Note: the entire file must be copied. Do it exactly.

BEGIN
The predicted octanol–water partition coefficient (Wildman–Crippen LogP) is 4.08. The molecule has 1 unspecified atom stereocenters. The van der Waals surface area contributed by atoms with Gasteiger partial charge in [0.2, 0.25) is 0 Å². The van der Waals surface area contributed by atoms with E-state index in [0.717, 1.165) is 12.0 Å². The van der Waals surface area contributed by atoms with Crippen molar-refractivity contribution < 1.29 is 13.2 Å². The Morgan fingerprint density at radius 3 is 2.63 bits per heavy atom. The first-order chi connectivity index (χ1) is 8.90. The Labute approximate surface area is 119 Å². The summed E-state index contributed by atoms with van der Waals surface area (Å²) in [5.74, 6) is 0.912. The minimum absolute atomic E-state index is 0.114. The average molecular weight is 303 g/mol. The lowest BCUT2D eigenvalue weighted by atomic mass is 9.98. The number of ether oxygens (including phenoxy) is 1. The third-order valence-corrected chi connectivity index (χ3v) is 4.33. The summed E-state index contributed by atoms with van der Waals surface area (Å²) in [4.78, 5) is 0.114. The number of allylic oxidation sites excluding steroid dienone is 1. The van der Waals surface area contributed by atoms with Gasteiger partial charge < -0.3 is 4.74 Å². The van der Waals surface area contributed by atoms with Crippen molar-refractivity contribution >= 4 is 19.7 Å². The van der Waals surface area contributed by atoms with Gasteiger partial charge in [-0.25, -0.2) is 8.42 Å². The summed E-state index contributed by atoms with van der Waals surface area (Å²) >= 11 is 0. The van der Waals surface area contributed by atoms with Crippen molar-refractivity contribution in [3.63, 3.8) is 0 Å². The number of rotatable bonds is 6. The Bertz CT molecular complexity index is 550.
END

The predicted octanol–water partition coefficient (Wildman–Crippen LogP) is 4.08. The molecule has 1 unspecified atom stereocenters. The van der Waals surface area contributed by atoms with Gasteiger partial charge in [0.2, 0.25) is 0 Å². The van der Waals surface area contributed by atoms with E-state index in [0.717, 1.165) is 12.0 Å². The van der Waals surface area contributed by atoms with Crippen molar-refractivity contribution < 1.29 is 13.2 Å². The Morgan fingerprint density at radius 3 is 2.63 bits per heavy atom. The first-order chi connectivity index (χ1) is 8.90. The Labute approximate surface area is 119 Å². The summed E-state index contributed by atoms with van der Waals surface area (Å²) in [5.74, 6) is 0.912. The minimum absolute atomic E-state index is 0.114. The average molecular weight is 303 g/mol. The lowest BCUT2D eigenvalue weighted by atomic mass is 9.98. The number of ether oxygens (including phenoxy) is 1. The third-order valence-corrected chi connectivity index (χ3v) is 4.33. The summed E-state index contributed by atoms with van der Waals surface area (Å²) in [4.78, 5) is 0.114. The number of allylic oxidation sites excluding steroid dienone is 1. The van der Waals surface area contributed by atoms with Gasteiger partial charge < -0.3 is 4.74 Å². The van der Waals surface area contributed by atoms with Crippen molar-refractivity contribution >= 4 is 19.7 Å². The van der Waals surface area contributed by atoms with Gasteiger partial charge in [-0.25, -0.2) is 8.42 Å². The summed E-state index contributed by atoms with van der Waals surface area (Å²) >= 11 is 0. The van der Waals surface area contributed by atoms with Crippen molar-refractivity contribution in [3.63, 3.8) is 0 Å². The number of rotatable bonds is 6. The Bertz CT molecular complexity index is 550.